On our road trip through Portugal Coimbra was the second of our three main destinations, and boy did it take us by surprise. The city as we know it today was built upon the ancient Roman settlement of Aeminium, making Coimbra one of the oldest cities in Portugal and all of Europe. Its importance continued in the early Middle Ages, when it served as the Portuguese capital for around a hundred years. However, with the decline of the Portuguese empire, Coimbra evolved from a political power to a centre for culture and the arts. The city on the Mondego river today is a full-blown university town with the University of Coimbra, founded in 1290 and therefore the oldest Portuguese-speaking academic institution in the world, which dominates both students’ lives as well as tourists’ interest in the city. It is definitely a must-see!
It is probably easiest to get in by car as it will take you directly into the centre. Coimbra also makes a good stop-over destination on your way from Lisbon to Porto as it lies nearly halfway between the cities. Alternatively you can take the train, but make sure to catch a connection from Coimbra B (long-distance terminal) to Coimbra A (in the Baixa district, downtown). From here on the city can easily be explored on foot, although most of your destinations will lie uphill, so make sure you wear a pair of comfy shoes.
We strongly recommend that you take the time to explore the university grounds. If you have the time you can also check out the famous Joanine Library, a marvellous piece of Baroque interior design displaying 55,00 books. We arrived here just at the beginning of the academic year and were lucky to observe new and old students gathering around the university grounds, dancing and singing. So kick back and find your student way of life 😉
Apart from the university grounds you can spend your time meandering the inviting narrow streets of the old town which is littered with worn out shops and budget eateries. and gazing at some of the many, many, many ornately decorated churches scattered throughout the city. The whole time we spent in Coimbra there was a great romantic vibe about it and I would even recommend it as a perfect romantic getaway. If you have a little bit of extra time on your hands, you may also want to visit the Roman ruins of Conimbriga, about 15km from the city. In any case though we strongly recommend that you check out the city’s vibrant night life. After all, students do know how to party. Oh, and don’t forget that the Coimbra Fado is very distinct from its Lisbon variation. Have fun! 🙂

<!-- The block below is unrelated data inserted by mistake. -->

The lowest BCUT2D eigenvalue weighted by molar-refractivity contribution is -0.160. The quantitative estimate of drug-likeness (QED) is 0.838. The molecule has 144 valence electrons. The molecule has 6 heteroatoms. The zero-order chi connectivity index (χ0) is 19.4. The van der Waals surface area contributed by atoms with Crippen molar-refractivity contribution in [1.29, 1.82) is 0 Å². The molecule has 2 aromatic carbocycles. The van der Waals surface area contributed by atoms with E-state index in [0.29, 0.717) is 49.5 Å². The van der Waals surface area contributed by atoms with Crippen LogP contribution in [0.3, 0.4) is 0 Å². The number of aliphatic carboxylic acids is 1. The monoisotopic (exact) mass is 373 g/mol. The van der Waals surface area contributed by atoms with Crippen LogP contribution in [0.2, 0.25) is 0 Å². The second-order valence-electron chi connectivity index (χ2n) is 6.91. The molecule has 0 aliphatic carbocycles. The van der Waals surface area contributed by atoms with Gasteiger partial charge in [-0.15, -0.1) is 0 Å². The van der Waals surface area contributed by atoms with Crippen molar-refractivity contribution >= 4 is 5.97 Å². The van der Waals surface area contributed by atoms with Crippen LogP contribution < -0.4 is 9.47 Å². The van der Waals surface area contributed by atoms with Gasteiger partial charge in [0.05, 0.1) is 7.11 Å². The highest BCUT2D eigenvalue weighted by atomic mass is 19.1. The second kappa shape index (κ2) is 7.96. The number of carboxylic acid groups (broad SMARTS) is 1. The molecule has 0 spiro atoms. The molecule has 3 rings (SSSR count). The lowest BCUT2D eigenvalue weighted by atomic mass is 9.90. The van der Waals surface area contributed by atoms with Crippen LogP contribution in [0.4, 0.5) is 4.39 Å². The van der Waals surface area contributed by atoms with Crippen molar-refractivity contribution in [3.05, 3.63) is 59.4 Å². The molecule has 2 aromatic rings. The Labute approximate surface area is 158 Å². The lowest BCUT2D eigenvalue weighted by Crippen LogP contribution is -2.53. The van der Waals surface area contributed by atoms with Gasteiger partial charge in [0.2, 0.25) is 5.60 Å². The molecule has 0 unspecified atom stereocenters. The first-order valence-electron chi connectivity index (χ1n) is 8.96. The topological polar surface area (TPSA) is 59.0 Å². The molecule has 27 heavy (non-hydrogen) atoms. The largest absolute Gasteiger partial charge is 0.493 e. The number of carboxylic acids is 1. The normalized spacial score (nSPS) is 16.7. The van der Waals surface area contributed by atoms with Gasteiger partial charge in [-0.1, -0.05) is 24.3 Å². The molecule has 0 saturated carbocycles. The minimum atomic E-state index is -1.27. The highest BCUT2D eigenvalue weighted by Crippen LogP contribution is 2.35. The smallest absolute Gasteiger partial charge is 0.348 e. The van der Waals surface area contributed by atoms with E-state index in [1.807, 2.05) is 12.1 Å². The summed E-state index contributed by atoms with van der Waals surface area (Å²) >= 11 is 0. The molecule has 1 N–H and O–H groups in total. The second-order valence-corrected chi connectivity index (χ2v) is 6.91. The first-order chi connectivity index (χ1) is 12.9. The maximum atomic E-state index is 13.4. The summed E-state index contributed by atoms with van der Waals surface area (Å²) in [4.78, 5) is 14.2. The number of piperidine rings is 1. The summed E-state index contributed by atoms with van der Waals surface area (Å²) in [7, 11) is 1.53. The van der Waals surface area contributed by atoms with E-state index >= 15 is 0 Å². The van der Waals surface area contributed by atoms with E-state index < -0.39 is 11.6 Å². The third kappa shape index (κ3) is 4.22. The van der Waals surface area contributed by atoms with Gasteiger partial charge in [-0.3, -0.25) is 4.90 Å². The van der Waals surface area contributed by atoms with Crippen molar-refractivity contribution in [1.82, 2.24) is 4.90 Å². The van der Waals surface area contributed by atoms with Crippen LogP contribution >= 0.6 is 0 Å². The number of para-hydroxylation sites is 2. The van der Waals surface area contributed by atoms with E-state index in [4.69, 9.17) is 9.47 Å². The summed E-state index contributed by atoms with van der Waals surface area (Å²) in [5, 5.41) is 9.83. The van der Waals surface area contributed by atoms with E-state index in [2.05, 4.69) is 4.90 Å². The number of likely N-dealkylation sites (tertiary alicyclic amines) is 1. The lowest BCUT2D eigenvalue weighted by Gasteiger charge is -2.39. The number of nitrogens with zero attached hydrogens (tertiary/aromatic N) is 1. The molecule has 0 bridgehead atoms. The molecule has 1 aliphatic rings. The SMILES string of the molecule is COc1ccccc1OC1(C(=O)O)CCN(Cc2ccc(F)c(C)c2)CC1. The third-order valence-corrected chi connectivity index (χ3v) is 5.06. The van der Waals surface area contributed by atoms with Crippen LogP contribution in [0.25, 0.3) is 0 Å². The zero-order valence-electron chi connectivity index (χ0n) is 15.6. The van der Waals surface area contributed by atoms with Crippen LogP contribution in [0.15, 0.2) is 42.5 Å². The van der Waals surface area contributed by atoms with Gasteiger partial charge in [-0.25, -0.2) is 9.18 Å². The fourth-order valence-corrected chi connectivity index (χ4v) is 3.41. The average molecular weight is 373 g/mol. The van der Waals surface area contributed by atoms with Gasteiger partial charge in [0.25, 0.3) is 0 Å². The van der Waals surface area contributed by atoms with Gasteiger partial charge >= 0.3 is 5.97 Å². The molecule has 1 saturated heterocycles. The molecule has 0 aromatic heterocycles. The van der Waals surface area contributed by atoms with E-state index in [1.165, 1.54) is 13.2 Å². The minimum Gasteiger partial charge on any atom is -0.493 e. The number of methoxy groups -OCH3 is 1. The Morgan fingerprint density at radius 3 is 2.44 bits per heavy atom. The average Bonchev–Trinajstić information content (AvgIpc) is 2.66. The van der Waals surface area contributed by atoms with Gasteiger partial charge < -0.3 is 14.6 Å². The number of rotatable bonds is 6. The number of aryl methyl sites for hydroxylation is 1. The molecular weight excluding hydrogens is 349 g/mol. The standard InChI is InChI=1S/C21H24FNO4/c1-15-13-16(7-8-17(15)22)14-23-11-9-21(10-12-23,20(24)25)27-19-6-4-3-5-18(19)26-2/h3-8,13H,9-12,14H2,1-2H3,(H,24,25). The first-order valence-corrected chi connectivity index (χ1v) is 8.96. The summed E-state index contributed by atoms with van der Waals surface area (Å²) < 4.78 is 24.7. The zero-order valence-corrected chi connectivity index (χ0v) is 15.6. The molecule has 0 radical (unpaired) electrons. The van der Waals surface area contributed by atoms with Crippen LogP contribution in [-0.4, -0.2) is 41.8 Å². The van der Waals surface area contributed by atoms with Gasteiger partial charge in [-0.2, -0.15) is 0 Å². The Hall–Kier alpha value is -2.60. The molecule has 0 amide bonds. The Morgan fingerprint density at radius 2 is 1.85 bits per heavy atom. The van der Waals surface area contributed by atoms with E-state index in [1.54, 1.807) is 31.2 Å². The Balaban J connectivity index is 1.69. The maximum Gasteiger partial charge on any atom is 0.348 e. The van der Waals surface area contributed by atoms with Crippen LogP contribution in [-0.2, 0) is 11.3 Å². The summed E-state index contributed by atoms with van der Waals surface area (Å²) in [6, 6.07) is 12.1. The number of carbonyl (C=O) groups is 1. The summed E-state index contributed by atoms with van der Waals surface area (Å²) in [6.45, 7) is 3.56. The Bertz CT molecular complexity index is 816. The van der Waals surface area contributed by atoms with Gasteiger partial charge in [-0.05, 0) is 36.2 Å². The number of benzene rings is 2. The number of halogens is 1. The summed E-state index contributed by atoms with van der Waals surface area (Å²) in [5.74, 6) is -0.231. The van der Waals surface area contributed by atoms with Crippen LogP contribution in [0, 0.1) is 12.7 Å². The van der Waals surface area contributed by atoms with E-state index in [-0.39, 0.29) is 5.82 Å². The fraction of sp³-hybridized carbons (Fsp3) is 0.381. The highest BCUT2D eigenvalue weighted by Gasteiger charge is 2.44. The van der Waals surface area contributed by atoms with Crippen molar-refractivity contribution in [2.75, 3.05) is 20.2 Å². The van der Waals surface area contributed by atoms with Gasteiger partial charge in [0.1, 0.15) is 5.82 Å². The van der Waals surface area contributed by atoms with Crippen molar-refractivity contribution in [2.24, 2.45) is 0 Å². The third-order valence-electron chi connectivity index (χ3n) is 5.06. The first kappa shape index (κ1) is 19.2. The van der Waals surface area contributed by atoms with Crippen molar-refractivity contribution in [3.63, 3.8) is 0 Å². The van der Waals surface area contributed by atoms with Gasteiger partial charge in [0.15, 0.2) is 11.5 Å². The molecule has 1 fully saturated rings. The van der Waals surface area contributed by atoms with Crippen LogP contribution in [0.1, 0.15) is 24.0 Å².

If you are travelling by car and are coming from Lisbon or are headed to Lisbon, we suggest you make a short stop in Batalha and marvel at the beautiful Batalha Monastery. Erected in commemoration of the 1385 Battle of Aljubarrota – the city’s name Batalha literally means battle – it has deservedly been added to the long list of UNESCO World Heritage Sites. Just like many monuments in the Belem district of Lisbon, it is an example of the famous Portuguese Manueline style of architecture and it is one of the best examples of late Gothic architecture in Portugal.
If you travel in the opposite direction, only 58km you will find the town of Aveiro. It is a small university town, somewhat famous for its canals and painted boats called moliceiros. It has therefore been dubbed as the Portuguese Venice and is definitely worth stopping by for a coffee break. Its real treasure though are the beaches which lie just a stonesthrow away. We decided to kick back here for a couple of hours, dip our toes into the cold waters of the Atlantic and catch up with our travel literature. Unfortunately it was entirely too cold to go swimming, but the view was certainly redeeming!
Our final verdict: Coimbra is best enjoyed in 1-2 days!
Now, what do you think? Is there anything we have missed? Do you have tips on what else to see or do in and around Coimbra? What was your favourite sight? Share your thoughts and pictures with us. Let’s stay in touch!